New Approaches to Chemotherapy for Breast Cancer
From tweaking the size and timing of chemotherapy, to adjusting how it's administered, small improvements are making a big difference in women's lives.
New Ways to Administer Chemotherapy
Ellis and Seidman also see hope in a new approach to chemotherapy called dose density therapy, in which standard medications are administered more frequently than in the past. Although the idea is simple, its effects appear profound.
"For years we've been looking at dose intensity," says Seidman, which involves administering higher doses of chemotherapy medications than usual. "The results have been disappointingly negative, almost uniformly."
Using the standard or lower doses but giving them more often looks more promising. In addition to restricting the opportunity for cancer cells to become resistant to drugs, dose density therapy seems to constrict the blood supply to tumors, preventing their growth. This effect, called anti-angiogenesis, has been the focus of a great deal of research for years.
One recent study conducted by the Cancer and Leukemia Group B (CALGB) -- a research group sponsored by the National Cancer Society -- found that using dose density therapy could have dramatic effects. In women with breast cancer that had spread to the lymph nodes, researchers found that after surgical removal of the tumor, dose dense chemotherapy with various combinations of standard drugs -- Adriamycin, Taxol, and Cytoxan -- could reduce the risk of recurrence by 26%. Frequent dosing didn't cause a greater number of side effects than traditional therapy, although the drug Neupogen was used to prevent the chemotherapy from causing neutropenia, a drop in the number of white blood cells. Seidman is currently leading another study for the CALGB of dose density therapy in 500 women with metastatic cancer using Taxol. He believes he will have results soon.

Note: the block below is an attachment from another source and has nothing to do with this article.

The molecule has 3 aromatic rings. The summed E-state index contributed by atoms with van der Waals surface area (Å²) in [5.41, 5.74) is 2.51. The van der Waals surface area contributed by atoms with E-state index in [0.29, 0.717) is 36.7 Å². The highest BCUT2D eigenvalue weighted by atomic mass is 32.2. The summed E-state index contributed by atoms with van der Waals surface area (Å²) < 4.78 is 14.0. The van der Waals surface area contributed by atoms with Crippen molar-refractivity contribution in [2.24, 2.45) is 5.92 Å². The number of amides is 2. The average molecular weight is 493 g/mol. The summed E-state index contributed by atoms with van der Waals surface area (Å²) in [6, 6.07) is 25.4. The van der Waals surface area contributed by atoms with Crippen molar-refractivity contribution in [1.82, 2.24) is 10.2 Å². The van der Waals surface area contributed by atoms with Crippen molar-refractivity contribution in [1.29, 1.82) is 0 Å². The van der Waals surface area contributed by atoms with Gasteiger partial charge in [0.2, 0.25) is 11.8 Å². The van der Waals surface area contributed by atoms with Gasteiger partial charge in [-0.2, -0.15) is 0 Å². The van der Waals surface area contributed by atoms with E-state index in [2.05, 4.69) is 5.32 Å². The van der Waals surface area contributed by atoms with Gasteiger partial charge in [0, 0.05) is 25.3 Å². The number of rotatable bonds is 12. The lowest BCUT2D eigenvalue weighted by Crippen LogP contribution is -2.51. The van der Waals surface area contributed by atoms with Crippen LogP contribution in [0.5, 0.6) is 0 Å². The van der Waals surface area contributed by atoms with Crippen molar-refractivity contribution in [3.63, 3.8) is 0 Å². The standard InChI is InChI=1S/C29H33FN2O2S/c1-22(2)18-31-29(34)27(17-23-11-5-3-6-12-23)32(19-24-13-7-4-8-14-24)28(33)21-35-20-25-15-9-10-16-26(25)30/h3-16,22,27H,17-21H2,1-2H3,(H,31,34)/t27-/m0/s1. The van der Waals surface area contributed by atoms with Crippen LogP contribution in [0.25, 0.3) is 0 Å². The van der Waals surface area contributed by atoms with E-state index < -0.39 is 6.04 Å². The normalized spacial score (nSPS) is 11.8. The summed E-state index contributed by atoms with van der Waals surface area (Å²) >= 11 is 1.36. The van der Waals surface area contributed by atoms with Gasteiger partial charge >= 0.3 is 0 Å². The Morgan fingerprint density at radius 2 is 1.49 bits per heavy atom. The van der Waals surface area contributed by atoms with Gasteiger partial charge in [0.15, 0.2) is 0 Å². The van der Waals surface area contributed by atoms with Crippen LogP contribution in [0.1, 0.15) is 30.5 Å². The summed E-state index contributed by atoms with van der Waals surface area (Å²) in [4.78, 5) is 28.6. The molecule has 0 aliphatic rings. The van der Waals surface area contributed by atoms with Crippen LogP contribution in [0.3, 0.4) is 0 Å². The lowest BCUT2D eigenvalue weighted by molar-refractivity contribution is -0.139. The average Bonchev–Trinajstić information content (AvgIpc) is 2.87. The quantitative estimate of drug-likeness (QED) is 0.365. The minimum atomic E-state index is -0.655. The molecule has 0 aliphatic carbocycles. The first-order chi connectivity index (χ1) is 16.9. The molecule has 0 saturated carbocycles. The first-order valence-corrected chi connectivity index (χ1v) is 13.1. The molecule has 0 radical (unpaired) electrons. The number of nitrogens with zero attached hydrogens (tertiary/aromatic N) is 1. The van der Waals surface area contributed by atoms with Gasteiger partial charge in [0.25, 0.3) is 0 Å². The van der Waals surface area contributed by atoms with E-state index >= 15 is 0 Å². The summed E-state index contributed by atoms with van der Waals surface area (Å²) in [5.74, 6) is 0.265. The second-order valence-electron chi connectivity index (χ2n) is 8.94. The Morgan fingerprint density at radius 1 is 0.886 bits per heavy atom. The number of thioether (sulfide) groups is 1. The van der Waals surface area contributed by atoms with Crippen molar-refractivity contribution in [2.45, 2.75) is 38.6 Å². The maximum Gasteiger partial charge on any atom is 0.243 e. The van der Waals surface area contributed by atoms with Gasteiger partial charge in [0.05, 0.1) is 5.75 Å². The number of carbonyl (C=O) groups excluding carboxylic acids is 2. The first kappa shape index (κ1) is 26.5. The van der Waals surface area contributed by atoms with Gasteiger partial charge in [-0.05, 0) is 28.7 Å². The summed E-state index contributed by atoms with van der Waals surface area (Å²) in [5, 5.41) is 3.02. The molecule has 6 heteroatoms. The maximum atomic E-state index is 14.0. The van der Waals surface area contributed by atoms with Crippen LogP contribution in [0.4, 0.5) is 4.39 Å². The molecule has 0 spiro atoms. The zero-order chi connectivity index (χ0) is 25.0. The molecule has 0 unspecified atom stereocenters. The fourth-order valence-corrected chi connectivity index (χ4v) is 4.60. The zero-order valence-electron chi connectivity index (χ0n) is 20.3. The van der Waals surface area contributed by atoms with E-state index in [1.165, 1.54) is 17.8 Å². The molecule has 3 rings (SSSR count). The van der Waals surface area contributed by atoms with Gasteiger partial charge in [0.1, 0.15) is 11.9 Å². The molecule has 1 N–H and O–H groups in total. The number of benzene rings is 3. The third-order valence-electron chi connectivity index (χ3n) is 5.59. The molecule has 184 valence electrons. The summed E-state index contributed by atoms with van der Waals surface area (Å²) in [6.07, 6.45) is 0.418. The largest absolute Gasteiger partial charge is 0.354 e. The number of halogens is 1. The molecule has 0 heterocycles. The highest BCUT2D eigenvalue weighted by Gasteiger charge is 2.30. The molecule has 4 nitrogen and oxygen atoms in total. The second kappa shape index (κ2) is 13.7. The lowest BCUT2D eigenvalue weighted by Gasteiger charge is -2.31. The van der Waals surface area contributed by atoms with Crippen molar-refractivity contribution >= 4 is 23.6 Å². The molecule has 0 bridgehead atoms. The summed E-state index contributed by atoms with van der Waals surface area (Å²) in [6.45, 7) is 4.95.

Ellis is optimistic about one variation of this approach called metronomic therapy, which focuses on making dose size tolerable and administering medicine orally when possible. Trials at Fred Hutchinson are going on now.
Another recent shift in treatment has been the increasing emphasis on neoadjuvant chemotherapy, the use of anti-cancer medications before surgery or radiation. While neoadjuvant therapy has not been shown to lengthen cancer patients' lives, it seems to have other benefits. For one, it decreases the odds that a patient will undergo a mastectomy and increases the odds that she will have less aggressive, breast-conserving surgery.